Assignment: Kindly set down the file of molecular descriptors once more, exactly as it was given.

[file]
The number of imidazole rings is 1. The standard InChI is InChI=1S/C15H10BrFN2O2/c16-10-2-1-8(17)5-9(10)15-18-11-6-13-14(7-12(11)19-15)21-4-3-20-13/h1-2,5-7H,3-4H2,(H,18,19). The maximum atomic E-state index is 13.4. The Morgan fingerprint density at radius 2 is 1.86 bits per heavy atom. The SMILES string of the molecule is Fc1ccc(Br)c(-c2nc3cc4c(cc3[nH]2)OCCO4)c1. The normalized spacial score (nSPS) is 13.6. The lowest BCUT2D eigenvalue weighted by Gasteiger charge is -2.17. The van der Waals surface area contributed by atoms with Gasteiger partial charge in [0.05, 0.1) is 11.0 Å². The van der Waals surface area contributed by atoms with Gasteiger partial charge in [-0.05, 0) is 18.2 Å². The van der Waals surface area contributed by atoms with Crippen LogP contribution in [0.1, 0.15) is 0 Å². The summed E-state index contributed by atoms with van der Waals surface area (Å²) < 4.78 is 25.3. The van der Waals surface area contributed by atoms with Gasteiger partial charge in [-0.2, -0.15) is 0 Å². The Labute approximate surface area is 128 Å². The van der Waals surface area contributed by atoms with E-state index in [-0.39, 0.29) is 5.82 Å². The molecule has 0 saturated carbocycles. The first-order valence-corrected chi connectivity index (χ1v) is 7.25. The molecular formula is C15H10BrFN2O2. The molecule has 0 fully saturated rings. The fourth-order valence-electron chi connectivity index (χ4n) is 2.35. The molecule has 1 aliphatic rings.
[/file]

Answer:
The number of imidazole rings is 1. The standard InChI is InChI=1S/C15H10BrFN2O2/c16-10-2-1-8(17)5-9(10)15-18-11-6-13-14(7-12(11)19-15)21-4-3-20-13/h1-2,5-7H,3-4H2,(H,18,19). The maximum atomic E-state index is 13.4. The Morgan fingerprint density at radius 2 is 1.86 bits per heavy atom. The SMILES string of the molecule is Fc1ccc(Br)c(-c2nc3cc4c(cc3[nH]2)OCCO4)c1. The normalized spacial score (nSPS) is 13.6. The lowest BCUT2D eigenvalue weighted by Gasteiger charge is -2.17. The van der Waals surface area contributed by atoms with Gasteiger partial charge in [0.05, 0.1) is 11.0 Å². The van der Waals surface area contributed by atoms with Gasteiger partial charge in [-0.05, 0) is 18.2 Å². The van der Waals surface area contributed by atoms with Crippen LogP contribution in [0.1, 0.15) is 0 Å². The summed E-state index contributed by atoms with van der Waals surface area (Å²) < 4.78 is 25.3. The van der Waals surface area contributed by atoms with Gasteiger partial charge in [-0.2, -0.15) is 0 Å². The Labute approximate surface area is 128 Å². The van der Waals surface area contributed by atoms with E-state index in [-0.39, 0.29) is 5.82 Å². The molecule has 0 saturated carbocycles. The first-order valence-corrected chi connectivity index (χ1v) is 7.25. The molecular formula is C15H10BrFN2O2. The molecule has 0 fully saturated rings. The fourth-order valence-electron chi connectivity index (χ4n) is 2.35. The molecule has 1 aliphatic rings.